LINCOLN — The lights are not on Andrew Bunch.
He wasn’t sought after like the others in the quarterback room. Wasn’t part of a “Calibraska” movement like Tristan Gebbia, wasn’t called upon at halftime of a Big Ten road game like Patrick O’Brien, wasn’t the first phone call from Mario Verduzco after UCF’s win over Memphis last December like Adrian Martinez.
Of the four quarterbacks who could start next season, Bunch is the only one not on scholarship. But the 6-foot-1, 200-pound sophomore isn’t here to provide depth, he said. He’s here to win the starting job.
“I’ve never thought of myself as a walk-on,” Bunch said after practice Tuesday. “I’m proud to be a walk-on, but I’m definitely trying to do my very best.”
Bunch is reserved, a little quiet, a little wary to speak highly of himself. But Frost and Verduzco have been quick to praise Bunch this spring.
“He’s more athletic than I expected him to be,” Frost said Tuesday. “When he takes off running, he can make some things happen. So he’s been a pleasant surprise for me because I wasn’t expecting as much as I’ve seen.”
Compliments are good and appreciated, Bunch said, but he’s just trying to stay focused. Though Bunch may not say it, there’s no doubt this offense with Frost fits him better than Mike Riley’s, giving him a better chance at playing time.
Bunch led Independence High School in Thompson Stations, Tennessee, to a 15-0 record his senior year and Class 5A state title in 2015. He threw for 3,405 yards and 41 touchdowns while running for 520 yards with nine scores. Out of high school, Bunch chose junior college instead of accepting a scholarship from MAC schools. At Scottsdale Community College, he threw for 1,331 yards and 13 touchdowns in nine games.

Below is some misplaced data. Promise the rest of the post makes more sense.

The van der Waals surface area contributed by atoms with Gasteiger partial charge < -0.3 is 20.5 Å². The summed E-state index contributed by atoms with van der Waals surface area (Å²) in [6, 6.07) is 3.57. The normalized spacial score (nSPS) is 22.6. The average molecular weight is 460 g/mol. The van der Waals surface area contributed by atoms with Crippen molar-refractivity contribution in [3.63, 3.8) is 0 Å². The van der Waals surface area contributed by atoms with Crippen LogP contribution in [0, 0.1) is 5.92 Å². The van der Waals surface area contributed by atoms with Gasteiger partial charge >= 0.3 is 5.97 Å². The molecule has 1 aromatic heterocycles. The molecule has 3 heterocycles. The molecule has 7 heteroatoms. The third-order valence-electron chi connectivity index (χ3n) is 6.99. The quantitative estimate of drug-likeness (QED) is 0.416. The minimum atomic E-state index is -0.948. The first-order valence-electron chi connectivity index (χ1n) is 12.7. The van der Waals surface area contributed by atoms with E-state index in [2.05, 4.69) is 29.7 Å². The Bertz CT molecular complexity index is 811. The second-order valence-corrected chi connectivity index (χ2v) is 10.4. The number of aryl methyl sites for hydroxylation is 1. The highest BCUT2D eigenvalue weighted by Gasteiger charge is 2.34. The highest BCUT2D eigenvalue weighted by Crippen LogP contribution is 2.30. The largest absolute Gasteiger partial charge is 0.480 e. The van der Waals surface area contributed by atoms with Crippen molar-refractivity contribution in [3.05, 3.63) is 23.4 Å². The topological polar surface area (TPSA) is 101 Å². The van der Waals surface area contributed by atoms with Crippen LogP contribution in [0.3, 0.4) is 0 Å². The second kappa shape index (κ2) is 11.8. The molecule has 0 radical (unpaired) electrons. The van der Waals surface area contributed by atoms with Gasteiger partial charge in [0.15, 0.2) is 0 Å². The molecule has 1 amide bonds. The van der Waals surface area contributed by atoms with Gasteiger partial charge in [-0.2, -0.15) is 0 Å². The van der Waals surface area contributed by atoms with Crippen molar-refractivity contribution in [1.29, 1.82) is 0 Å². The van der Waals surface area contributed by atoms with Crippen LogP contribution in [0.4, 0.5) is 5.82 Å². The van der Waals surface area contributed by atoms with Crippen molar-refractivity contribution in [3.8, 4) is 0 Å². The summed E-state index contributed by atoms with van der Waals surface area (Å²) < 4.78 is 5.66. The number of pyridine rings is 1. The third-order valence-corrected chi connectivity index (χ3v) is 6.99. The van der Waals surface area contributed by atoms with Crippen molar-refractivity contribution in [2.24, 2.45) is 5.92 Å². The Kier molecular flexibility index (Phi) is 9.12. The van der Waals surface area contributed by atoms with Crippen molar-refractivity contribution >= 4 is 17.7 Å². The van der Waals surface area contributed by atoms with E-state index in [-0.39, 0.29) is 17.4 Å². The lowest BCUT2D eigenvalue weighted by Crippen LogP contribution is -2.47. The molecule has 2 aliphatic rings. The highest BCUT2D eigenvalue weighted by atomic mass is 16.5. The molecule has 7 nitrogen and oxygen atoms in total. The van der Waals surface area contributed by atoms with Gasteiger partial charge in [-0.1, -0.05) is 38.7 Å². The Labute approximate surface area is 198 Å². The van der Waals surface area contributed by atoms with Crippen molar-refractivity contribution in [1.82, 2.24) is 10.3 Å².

While there, he kept in touch with Riley and Danny Langsdorf, who recruited him in high school but didn’t offer a scholarship. After his freshman year at Scottsdale, Nebraska asked him to walk on. Andrew’s father, David Bunch, walked on at Nebraska as a wide receiver in the 1980s.
“I kind of decided if it came to it, I was willing to walk on,” Bunch said. “I always wanted to be a Husker.”
Bunch role-played as J.T. Barrett and Trace McSorley on scout team last year, often gaining praise from coaches for his ability to stress the first-team defense. But in Riley’s pro-style offense, Bunch’s game didn’t necessarily fit. Then came Frost.
“I think everybody in the country wants to play for Coach Frost,” Bunch said. “So if he’s coming here, then I’m not leaving.”
Bunch ran an up-tempo offense in high school and loved it. So this new scheme, he said, feels natural. He’s not worried about trying to adjust his game to it. He’s just excited to stick around and compete.
“It’s been a dream. It’s been amazing,” Bunch said. “I take every single day, I appreciate every single day, and so I’m excited.”
All the quarterbacks but O’Brien were interviewed Tuesday. Bunch was one of the first interviewed, but when others walked into the room, the crowd around Bunch thinned out. When Gebbia walked into the interview room, cameras and reporters flocked, some even leaving Bunch for the redshirt freshman.
But with the lights on others, Bunch remained in the background, visible, where he plans to stay.